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Maize is a revered crop for people of Guatemala

By RICHARD SITLER
Indiana Correspondent

EL PINAL, Guatemala — Corn is an important cash crop in Midwest states such as Iowa and Indiana. In other places, it is more than a cash crop – Guatemalans, especially the indigenous Mayans, revere what they call maize.

Corn is grown mainly for human consumption. It is rarely used as animal feed. If corn is spilled on the floor, Guatemalans take pains to quickly sweep up the grain, making sure they recover every kernel. Corn is too valuable to be grown for purposes such as making ethanol or exporting.

According to Peace Corps volunteer Richard Lee Johnson, who works on sustainable agriculture projects, everyone grows corn in Guatemala, even though there are other crops that they could grow instead that would be more profitable.

“Corn is like an insurance policy,” explained Johnson, who lives and works in the Central Highlands rural community of El Pinal.

In Guatemala, he said, corn is a reliable crop. If everything else goes bad, people will always have corn to eat. Most goes into the Guatemalan staple: Tortillas. Guatemalans eat corn tortillas with almost every meal.

Johnson’s work includes issues of food security and helping people realize a steady, reliable and adequate supply of food. According to Johnson, the basic diet of most Guatemalans is beans, tortillas, eggs, homemade cheese and native herbs that grow wild.
He reported this diet does not always provide enough nourishment, especially to children. He said half of children younger than five suffer from malnutrition.

“There is a level of chronic malnutrition that is unacceptable among children in Guatemala,” he reported.

Farming is the work of the majority of Guatemalans. Peace Corps volunteer Aron Rosenthal said 70 percent of employment in Guatemala is agriculture-related. As far as the country’s gross national product, tourism ranks first, followed by coffee growing. The top two only benefits a small percentage of Guatemalans.
Though large numbers of Guatemalans are involved in agriculture, often it is not profitable. Most who farm in Guatemala do so only to feed their own families. If they have anything left over, they will take it to market. Farms do not generate much revenue for these people.

Guatemala, a country of natural beauty, is the second poorest in the western hemisphere; only Haiti is more destitute. Johnson said the challenges in Guatemala are lack of knowledge and lack of ability to improve their agriculture production output and, in turn, improve nourishment for the young.

He pointed out a need for a small amount of capital to obtain seeds. Distributing seed is one of the projects in which Johnson is involved.

He said communication and motivation are also issues. Tradition runs deep in the Mayan communities, and it is hard to get them to realize what a good diet means – especially when all they have ever known is tortillas and beans. Although Johnson recognizes that it can be a sticky issue to try to introduce new foods into Guatemalan diets to improve nutrition, he said people don’t realize their children are malnourished.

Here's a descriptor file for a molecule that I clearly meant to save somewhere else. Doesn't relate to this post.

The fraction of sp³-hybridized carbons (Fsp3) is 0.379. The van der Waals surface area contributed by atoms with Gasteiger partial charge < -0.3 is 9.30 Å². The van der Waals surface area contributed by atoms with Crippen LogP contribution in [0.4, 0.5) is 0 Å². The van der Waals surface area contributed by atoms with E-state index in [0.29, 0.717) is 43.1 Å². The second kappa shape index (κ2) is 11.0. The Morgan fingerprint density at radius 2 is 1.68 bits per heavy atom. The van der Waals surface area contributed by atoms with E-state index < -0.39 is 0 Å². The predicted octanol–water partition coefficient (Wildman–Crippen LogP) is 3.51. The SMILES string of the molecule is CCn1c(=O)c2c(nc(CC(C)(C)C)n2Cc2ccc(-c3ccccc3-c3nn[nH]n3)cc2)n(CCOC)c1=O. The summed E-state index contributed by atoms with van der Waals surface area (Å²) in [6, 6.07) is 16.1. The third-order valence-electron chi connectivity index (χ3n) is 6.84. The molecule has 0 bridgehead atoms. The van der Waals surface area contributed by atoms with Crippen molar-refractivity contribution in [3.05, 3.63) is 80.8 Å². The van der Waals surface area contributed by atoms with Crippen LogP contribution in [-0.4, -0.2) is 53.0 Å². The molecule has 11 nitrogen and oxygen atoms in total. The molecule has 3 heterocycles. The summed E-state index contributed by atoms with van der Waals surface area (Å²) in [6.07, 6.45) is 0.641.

Despite the challenges and the tendency for locals to stick to the status quo, Johnson has seen results. He listed three agricultural initiatives that are combating the issues that face so many in this poor Central American country.

The first is family gardens. Johnson, who is from Pullman, Wash., said backyard gardens can supplement family diets. Basic vegetables – including carrots, cabbage, radishes, Swiss chard, spinach, squash and cucumber – are being introduced to provide a more varied diet and to even create extra income.

The second is goats. According to Johnson, goats are a real benefit, providing protein through milk.

Goats are easier to care for than cows and do not take as much space or feed. The goats provide an economy of scale and the proteins and supplemental fats that are needed in the Guatemalan diet.

The third prong is to improve food security in Guatemalan chickens. They are encouraging the raising of chickens primarily for the production of eggs. Eggs provide vitamins and essential fat to the diets, and Guatemalans usually pay out-of-pocket for eggs from the market, when they could easily raise their own, saving that money for other needs.

All three of these have in common that they are encouraging self-reliance. The issue of food security and the ability for a population of a country to produce enough food to feed its population is a crucial one – not just for Guatemala, but everywhere.

“It has been a privilege to work in the Peace Corps and serve the communities and people,” stated Johnson, who studied International Affairs at University of Washington in Seattle.
He said he “has learned a tremendous amount about agriculture, although I have an agricultural background.”

Johnson, who is one year into his two-year commitment to the Peace Corps, grew up in an agricultural area where wheat is the primary crop. His father is an agronomist.

In the United States, he said, Americans don’t have to think much about the food supply. It has been eye-opening for him to live and work in a place where one really has to go out and “work to feed yourself and your family.” It has made him appreciate farmers even more than he already did.

In Guatemala, Johnson concluded, “If you don’t work, you don’t eat.”

11/4/2009